Advertisement

Observations of Magnetic Fields on T Tauri Stars

  • Jeff A. Valenti
  • Christopher M. Johns-Krull
Chapter

Abstract

We present measurements of magnetic field strength and geometry on the surfaces of T Tauri stars (TTS) with and without circumstellar disks. We use these measurements to argue that magnetospheric accretion models should not assume that a fixed fraction of the stellar surface contains magnetic field lines that couple with the disk. We predict the fractional area of accretion footpoints, using magnetospheric accretion models and assuming field strength is roughly constant for all TTS.

Analysis of Zeeman broadened infrared line profiles shows that individual TTS each have a distribution of surface magnetic field strengths extending up to 6 kG. Averaging over this distribution yields mean magnetic field strengths of 1–3 kG for all TTS, regardless of whether the star is surrounded by a disk. These strong magnetic fields suggest that magnetic pressure dominates gas pressure in TTS photospheres, indicating the need for new model atmospheres.

The He I 5876 Å emission line in TTS can be strongly polarized, so that magnetic field lines at the footpoints of accretion have uniform polarity. The circular polarization signal appears to be rotationally modulated, implying that accretion and perhaps the magnetosphere are not axisymmetric. Time series spectropolarimetry is fitted reasonably well by a simple model with one magnetic spot on the surface of a rotating star. On the other hand, spectropolarimetry of photospheric absorption lines rules out a global dipolar field at the stellar surface for at least some TTS.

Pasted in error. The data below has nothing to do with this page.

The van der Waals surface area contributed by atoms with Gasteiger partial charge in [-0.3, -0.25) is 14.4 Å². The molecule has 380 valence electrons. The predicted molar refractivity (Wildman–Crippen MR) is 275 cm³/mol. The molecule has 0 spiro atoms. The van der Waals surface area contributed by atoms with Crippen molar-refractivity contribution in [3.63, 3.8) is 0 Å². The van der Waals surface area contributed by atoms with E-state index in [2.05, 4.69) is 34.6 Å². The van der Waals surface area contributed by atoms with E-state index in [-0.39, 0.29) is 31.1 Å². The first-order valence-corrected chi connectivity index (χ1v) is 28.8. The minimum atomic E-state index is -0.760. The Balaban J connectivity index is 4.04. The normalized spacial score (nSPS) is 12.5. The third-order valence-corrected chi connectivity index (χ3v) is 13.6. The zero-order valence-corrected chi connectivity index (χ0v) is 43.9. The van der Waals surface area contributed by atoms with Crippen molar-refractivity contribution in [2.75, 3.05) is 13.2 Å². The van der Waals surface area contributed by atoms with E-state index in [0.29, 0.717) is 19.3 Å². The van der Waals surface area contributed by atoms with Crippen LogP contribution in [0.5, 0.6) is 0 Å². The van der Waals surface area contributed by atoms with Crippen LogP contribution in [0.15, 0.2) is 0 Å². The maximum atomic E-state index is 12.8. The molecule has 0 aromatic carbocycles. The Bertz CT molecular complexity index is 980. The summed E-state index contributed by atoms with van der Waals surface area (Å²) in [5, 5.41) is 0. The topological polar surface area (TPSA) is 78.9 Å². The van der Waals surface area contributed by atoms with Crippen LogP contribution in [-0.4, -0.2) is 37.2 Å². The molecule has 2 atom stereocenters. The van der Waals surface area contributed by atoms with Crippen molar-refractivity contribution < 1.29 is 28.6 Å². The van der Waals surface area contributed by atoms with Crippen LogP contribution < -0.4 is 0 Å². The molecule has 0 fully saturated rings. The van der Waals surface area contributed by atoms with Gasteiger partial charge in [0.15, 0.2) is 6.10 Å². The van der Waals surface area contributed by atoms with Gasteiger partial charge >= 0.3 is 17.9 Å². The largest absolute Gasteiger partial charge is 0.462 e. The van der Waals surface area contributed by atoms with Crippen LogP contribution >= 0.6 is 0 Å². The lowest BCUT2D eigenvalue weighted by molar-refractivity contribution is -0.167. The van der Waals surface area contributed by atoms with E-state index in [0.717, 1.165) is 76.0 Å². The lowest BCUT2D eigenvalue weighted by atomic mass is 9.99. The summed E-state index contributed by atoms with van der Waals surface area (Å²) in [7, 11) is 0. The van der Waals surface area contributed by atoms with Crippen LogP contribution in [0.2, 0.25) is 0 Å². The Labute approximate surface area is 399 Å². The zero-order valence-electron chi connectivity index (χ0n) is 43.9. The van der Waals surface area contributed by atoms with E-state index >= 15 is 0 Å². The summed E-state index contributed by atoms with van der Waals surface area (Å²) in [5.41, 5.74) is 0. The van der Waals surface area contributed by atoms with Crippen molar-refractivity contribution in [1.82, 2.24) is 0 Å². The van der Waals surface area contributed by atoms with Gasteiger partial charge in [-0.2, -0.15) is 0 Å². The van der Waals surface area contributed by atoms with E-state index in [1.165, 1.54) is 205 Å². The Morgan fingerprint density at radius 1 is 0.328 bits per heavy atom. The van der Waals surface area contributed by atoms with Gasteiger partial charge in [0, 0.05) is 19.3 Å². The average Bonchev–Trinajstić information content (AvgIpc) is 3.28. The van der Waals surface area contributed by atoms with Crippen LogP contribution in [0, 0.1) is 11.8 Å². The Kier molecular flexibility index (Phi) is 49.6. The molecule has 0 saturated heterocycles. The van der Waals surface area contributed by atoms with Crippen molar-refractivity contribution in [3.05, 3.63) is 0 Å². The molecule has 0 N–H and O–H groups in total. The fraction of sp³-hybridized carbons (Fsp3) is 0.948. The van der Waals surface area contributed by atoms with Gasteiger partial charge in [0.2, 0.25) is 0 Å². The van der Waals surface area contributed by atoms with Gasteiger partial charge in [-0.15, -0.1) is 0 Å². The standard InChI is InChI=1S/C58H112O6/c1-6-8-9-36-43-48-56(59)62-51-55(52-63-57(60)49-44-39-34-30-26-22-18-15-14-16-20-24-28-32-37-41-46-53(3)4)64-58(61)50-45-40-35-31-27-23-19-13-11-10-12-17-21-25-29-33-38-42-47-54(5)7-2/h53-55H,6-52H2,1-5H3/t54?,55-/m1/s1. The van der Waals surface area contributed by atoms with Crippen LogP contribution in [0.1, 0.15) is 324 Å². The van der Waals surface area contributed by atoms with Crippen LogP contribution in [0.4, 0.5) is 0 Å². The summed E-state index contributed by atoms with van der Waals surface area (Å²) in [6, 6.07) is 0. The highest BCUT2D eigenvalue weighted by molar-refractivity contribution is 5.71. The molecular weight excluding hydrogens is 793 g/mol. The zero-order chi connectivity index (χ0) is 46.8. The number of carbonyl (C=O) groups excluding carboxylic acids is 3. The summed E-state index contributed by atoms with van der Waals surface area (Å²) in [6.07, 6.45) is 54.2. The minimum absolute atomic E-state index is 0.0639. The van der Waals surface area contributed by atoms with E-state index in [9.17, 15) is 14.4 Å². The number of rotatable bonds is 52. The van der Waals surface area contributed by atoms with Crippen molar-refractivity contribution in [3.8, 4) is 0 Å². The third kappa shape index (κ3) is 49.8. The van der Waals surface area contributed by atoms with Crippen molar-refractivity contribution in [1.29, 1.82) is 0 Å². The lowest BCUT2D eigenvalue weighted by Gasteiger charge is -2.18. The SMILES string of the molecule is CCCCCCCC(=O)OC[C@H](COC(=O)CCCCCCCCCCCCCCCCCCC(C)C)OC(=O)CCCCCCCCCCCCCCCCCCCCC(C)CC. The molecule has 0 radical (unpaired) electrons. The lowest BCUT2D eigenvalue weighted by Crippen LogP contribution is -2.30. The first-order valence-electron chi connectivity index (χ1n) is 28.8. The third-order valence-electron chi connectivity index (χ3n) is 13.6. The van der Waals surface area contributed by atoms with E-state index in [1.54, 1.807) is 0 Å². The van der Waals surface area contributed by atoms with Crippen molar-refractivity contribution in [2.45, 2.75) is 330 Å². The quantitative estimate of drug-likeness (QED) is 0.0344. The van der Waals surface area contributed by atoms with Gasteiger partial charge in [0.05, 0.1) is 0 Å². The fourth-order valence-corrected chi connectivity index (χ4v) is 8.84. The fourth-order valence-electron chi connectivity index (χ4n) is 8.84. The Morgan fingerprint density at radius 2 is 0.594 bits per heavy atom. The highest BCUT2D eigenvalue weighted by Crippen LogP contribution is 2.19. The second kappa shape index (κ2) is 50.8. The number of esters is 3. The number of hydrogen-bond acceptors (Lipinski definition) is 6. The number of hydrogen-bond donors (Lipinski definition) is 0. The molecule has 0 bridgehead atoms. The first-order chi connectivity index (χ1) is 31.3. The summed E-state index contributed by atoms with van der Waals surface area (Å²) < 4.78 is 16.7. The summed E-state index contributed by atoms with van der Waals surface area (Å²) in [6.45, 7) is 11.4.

Keywords

T Tauri stars magnetospheric accretion infrared spectroscopy Zeeman broadening circular spectropolarimetry 

Preview

Unable to display preview. Download preview PDF.

Unable to display preview. Download preview PDF.

References

  1. Cameron, A.C. and Campbell, C.G.: 1993, AandA 274, 309.Google Scholar
  2. Johns-Krull, C.M., Valenti, J.A., Hatzes, A.P. and Kanaan, A.: 1999a, ApJL 510, L41.ADSCrossRefGoogle Scholar
  3. Johns-Krull, C.M., Valenti, J.A. and Koresco, C.: 1999b, ApJ 516, 900.ADSCrossRefGoogle Scholar
  4. Johns-Krull, C.M. and Gafford, A.D.: 2002, ApJ 583, 685.ADSCrossRefGoogle Scholar
  5. Königl, A.: 1991, ApJL 370, L39.CrossRefGoogle Scholar
  6. Lynden-Bell, D. and Pringle, J.E.: 1974, MNRAS 168, 603.ADSGoogle Scholar
  7. Mandavi, A. and Kenyon, S.J.: 1998, ApJ 497, 342.ADSCrossRefGoogle Scholar
  8. Shu, F.H., Najita, J., Ostriker, E., Wilkin, F., Ruden, S. and Lizano, S.: 1994, Api 429, 781.ADSGoogle Scholar
  9. Uchida, Y.: 1983, in: P.B. Byrne and M. Rodono (eds.), Activity in Red-Dwarf Stars, Reidel, Dordrecht, The Netherlands, p. 625.CrossRefGoogle Scholar
  10. Uchida, Y. and Shibata, K.: 1984, PASJ 36, 105.ADSGoogle Scholar
  11. Valenti, J.A., Basri, G. and Johns-Krull, C.M.: 1993, Ai 106, 2024.ADSGoogle Scholar

Copyright information

© Springer Science+Business Media Dordrecht 2004

Authors and Affiliations

  • Jeff A. Valenti
    • 1
  • Christopher M. Johns-Krull
    • 2
  1. 1.Space Telescope Science InstituteBaltimoreUSA
  2. 2.Department of Physics and AstronomyRice UniversityHoustonUSA

Personalised recommendations